In some examples, the aerial vehicle 130 may transition from traveling along the first closed path 450A to traveling along the second closed path 450B. Further, in some such examples, the transition may involve traveling along one or more other paths (e.g., one or more other closed paths on the tether sphere 304) that are each located between the first closed path 450A and the second closed path 450B. In addition, in some such examples, the transition may occur between the first and second time periods.

FIG. 5 depicts another example 500 of transitioning an aerial vehicle from crosswind flight to hover flight, according to an example embodiment. In particular, example 500 involves operating an aerial vehicle to travel along a second closed path 550B, such that a speed of the aerial vehicle is reduced. Example 500 is generally described by way of example as being carried out by the aerial vehicle 130 described above in connection with FIG. 1. For illustrative purposes, the aerial vehicle 130 is not shown in FIG. 5. Further, example 500 is described in a series of actions as shown in FIG. 5, though example 500 could be carried out in any number of actions and/or combinations of actions.

And as in FIGS. 3 and 4, FIG. 5 shows a view from the ground station 110 above the ground 302, the wind 303 may be directed into the page, and the first axis 306A corresponds with an azimuthal direction and the second axis 306B corresponds with an elevational direction.

Example 500 begins at a point 508 with operating the aerial vehicle 130 to travel along a first closed path 550A on the tether sphere 304 while oriented in a crosswind-flight orientation. With this arrangement, at point 508 the aerial vehicle 130 may generate electrical energy. The first closed path 550A may take the form of or be similar in form to the closed path 150, the closed path 350, and/or the first closed path 450A. For instance, in the illustrated example, the first closed path 550A may be substantially circular. However, in other examples, the first closed path 550A may be any of the various shaped described above with reference to closed path 150.

The aerial vehicle 130 may be propelled by the wind 303 along the first closed path 550A. As shown in FIG. 5, the first closed path 550A may include an upstroke 552A and a down stroke 554A. The upstroke 552A may take the form of or be similar in form to the upstroke 352 and/or the upstroke 452A, and the down stroke 554A may take the form of or be similar in form to the upstroke 354 and/or the down stroke 454A.

Further, as shown in FIG. 5, an axis 560 may intersect the first closed path 550A, and the axis 560 may be substantially downwind of the ground station 110. The axis 560 may take the form of or be similar in form to the axis 360 and/or the first axis 460.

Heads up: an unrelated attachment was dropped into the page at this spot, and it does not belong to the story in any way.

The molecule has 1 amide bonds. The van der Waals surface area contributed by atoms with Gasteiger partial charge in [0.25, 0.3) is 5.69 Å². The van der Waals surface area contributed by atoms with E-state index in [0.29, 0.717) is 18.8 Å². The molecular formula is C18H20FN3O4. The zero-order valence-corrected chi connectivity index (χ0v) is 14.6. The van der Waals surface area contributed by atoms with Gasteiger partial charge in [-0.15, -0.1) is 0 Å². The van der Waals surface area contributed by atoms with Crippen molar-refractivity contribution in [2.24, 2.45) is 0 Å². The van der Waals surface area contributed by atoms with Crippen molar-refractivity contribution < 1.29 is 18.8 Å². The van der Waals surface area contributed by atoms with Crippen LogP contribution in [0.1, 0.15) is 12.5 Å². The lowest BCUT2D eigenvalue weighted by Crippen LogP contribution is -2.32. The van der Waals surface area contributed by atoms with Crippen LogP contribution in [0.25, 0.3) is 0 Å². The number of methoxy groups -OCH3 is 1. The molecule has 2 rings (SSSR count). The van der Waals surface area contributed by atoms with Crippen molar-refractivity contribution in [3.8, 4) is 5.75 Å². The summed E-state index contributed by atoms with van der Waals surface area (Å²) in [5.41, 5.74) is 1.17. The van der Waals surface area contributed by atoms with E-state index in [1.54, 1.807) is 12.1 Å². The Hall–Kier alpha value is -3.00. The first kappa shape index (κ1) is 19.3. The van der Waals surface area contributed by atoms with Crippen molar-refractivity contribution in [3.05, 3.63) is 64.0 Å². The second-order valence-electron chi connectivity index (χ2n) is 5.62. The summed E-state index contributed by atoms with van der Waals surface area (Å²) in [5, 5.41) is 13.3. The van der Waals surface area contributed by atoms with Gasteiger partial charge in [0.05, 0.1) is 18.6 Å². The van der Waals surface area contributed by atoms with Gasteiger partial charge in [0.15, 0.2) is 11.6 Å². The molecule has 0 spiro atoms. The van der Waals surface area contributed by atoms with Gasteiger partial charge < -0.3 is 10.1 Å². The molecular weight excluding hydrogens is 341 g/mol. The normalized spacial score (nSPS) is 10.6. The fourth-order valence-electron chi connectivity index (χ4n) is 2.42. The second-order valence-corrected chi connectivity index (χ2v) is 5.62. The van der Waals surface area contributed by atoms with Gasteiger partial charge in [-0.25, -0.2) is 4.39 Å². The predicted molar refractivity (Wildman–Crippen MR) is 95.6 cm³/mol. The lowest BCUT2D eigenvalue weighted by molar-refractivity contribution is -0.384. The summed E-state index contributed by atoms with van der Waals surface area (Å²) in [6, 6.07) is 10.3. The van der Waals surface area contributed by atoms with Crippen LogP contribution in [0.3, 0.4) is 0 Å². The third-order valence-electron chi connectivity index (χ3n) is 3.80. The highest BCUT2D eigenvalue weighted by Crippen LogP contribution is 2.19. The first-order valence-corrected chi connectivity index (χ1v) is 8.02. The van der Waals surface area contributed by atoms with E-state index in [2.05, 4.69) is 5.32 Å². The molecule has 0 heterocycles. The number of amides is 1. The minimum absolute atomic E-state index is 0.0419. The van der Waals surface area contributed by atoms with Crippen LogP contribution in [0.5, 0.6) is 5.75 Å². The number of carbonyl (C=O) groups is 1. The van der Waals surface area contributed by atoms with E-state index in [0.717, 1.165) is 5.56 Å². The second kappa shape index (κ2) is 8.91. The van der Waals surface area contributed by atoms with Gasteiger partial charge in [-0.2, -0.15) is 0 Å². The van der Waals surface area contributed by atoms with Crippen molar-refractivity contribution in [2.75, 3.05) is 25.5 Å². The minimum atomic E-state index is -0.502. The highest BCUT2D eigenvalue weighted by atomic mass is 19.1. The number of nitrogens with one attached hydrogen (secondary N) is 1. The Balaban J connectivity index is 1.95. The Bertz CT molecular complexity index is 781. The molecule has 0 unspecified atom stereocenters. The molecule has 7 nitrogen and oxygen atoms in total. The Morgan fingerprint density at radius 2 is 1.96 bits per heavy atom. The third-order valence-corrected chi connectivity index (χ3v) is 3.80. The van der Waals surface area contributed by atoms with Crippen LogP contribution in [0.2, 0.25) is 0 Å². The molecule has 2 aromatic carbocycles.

At point 508, the aerial vehicle 130 may be operated to travel along substantially all of the first closed path 550A (which may be referred to as a revolution of the first closed path 550A), a portion of the first closed path 550A, and/or a combination of one or more revolutions of the first closed path 550A and one or more portions of the first closed path 550A the same or similar way as at point 308 the aerial vehicle 130 may be operated to travel along substantially all of the closed path 350, a portion of the closed path 350, and/or a combination of one or more revolutions of the closed path 350 and one or more portions of the closed path 350 in example 300 and/or at point 408 the aerial vehicle 130 may be operated to travel along substantially all of the first closed path 450A, a portion of the first closed path 450A, and/or a combination of one or more revolutions of the first closed path 450A and one or more portions of the first closed path 450A in example 400.

Example 500 continues at a point 510 with operating the aerial vehicle 130 to travel along the second closed path 550B on the tether sphere 304 while in the crosswind-flight orientation. The second closed path 550B may include an upstroke 552B and a down stroke 554B.

As shown in FIG. 5, the second closed path 550B may have a shape that is different than the first closed path 550A. With this arrangement, a length of the upstroke 554B of the second closed path 550B may be greater than a length of the upstroke 554A of the first closed path 550A. As a result, at point 510 a speed of the aerial vehicle 130 may be less than the speed of the aerial vehicle 130 at point 508.